Unfortunately, he didn't live to see his wife become the superstar he always considered her to be.

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Over the past decade, as more and more people tuned into just how heroic her life's work had been (and how she wasn't getting any younger), Ginsburg became a full-fledged celebrity, lovingly impersonated on Saturday Night Live by Kate McKinnon ("that's a Ginsburn") and the subject of both the critically acclaimed documentary RBG and On the Basis of Sex in 2018. Her storied daily workout routine became the subject of rapt fascination, Stephen Colbert joining her in the gym for a Late Show bit in 2018 that naturally ended with Ginsburg leaving him in the dust.

And, though she had to ask for clarification of what it meant, she earned the nickname "Notorious R.B.G.," a tribute to her fearless—some might say badass—commitment to expanding constitutional rights and the deliberate, cool manner she had gone about effecting real change. Her keen intellect sometimes showed itself in the form of deadpan humor, made all the more cutting by her slight frame and quiet thoughtfulness, Ginsburg preferring to pause while she gathered her considerable thoughts.

If the attention usually reserved for Angelina Jolie or Lady Gaga (both big RBG fans) seemed random, it also marked one of the all-too-rare times that a person not known for singing, acting, reality shows or other common entertainment activity was in the spotlight for her contributions to society.

In 2013, questioned about her decision to read her dissents from the bench in five cases that term (when once would be a rare occurrence), Ginsburg told the Washington Post, "This court deals with what's on its plate, and last year we had a lot of cases where I thought the court was egregiously wrong."

David Souter, who served on the Supreme Court with Ginsburg until his retirement in 2009, later called her a "tiger justice."

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Before the spread of the novel coronavirus resulted in business-as-usual shutting down all over the country, Ginsburg had been regularly making an average of two public appearances a week.

Her annual routine, with Marty and then on her own, included spending a week with her kids and four grandchildren in Santa Fe, N.M.—where she enjoyed the city's world-class summer opera program. Jane, who inherited her father's skills in the kitchen, would whip up big family meals and the conversation would last into the wee hours.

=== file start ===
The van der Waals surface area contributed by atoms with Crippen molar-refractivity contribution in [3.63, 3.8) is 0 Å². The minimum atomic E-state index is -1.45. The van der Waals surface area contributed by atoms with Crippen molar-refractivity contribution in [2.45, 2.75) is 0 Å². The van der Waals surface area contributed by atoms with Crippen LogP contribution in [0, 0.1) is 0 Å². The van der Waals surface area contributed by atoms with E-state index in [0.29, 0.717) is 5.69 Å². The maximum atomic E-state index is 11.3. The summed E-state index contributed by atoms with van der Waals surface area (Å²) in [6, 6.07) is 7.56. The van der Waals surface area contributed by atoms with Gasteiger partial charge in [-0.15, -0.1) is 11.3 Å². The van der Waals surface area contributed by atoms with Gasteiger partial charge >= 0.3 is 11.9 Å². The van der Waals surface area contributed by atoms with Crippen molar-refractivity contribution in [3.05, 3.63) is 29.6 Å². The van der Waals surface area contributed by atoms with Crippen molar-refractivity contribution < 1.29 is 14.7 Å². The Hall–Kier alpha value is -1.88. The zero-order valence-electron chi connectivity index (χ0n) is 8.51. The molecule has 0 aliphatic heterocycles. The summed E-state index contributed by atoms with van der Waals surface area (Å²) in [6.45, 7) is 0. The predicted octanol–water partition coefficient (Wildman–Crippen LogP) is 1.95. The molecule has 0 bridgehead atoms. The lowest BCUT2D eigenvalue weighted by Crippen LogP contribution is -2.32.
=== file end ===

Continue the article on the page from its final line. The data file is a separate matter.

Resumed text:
In recent years, slowed but never sidelined for more than a few days at a time by several bouts with cancer and a variety of other medical issues, Ginsburg seemed both increasingly fragile and yet somehow indomitable, the importance of her longevity becoming more urgent with every illness she was able to power through.

There were some who wanted her to retire while President Barack Obama was in office so that he could appoint her successor and keep her seat a liberal one. She said in 2013 that she didn't intend to step down, but also that, at 80, she was taking it one year at a time.

Ginsburg ultimately stayed put not least because she (like so many others) mistakenly thought that another Democrat would succeed Obama, but also because she was still physically able to do the job she swore to do in 1993—uphold the U.S. Constitution and, whenever she could, help make this country a fairer place for all of its inhabitants. 

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Knowing full well what it had done for her, she was a stalwart champion of love and partnerships, officiating at numerous nuptials and, in 2013, becoming the first Supreme Court Justice to preside at a same-sex wedding.

"It was a wedding of two people deeply in love with each other and at last able to make their shared lives a lawful relationship," Ginsburg told Rosen at the National Constitution Center that year. "It's one more example of what I see as the genius of our Constitution...The idea of 'We the People' has become more and more embracive."

She officiated her final wedding ceremony just a few weeks before she died, the ailing justice sporting a festive black and white collar over her judge's robe for the occasion.

"2020 has been rough, but yesterday was Supreme," tweeted the bride, Barb Solish, who, according to the AP, works for the National Alliance on Mental Illness in Washington, D.C. Her new husband, Danny Kazin, is with the Democratic Congressional Campaign Committee. Few details were released, but one of the families has a good friend in High Court places.

Ginsburg had a core description of marriage she would read at the nuptials she officiated through the years, inspired by her own love affair that lasted for more than half a century—and which certainly never ended in her heart.

Rosen, who asked the justice to officiate his own wedding in 2017, shared her draft in his 2019 book: "Your commitment is rooted in a deep appreciation of each other's talents and experiences," Ginsburg wrote. "You have learned the importance of patience, of good humor, and of the joy you bring each other. May the love you bear, each for the other, ever make of the two of you magically more—wiser and richer in experience, happier than either would be alone."

Wisdom for the ages, courtesy of Ruth and Marty.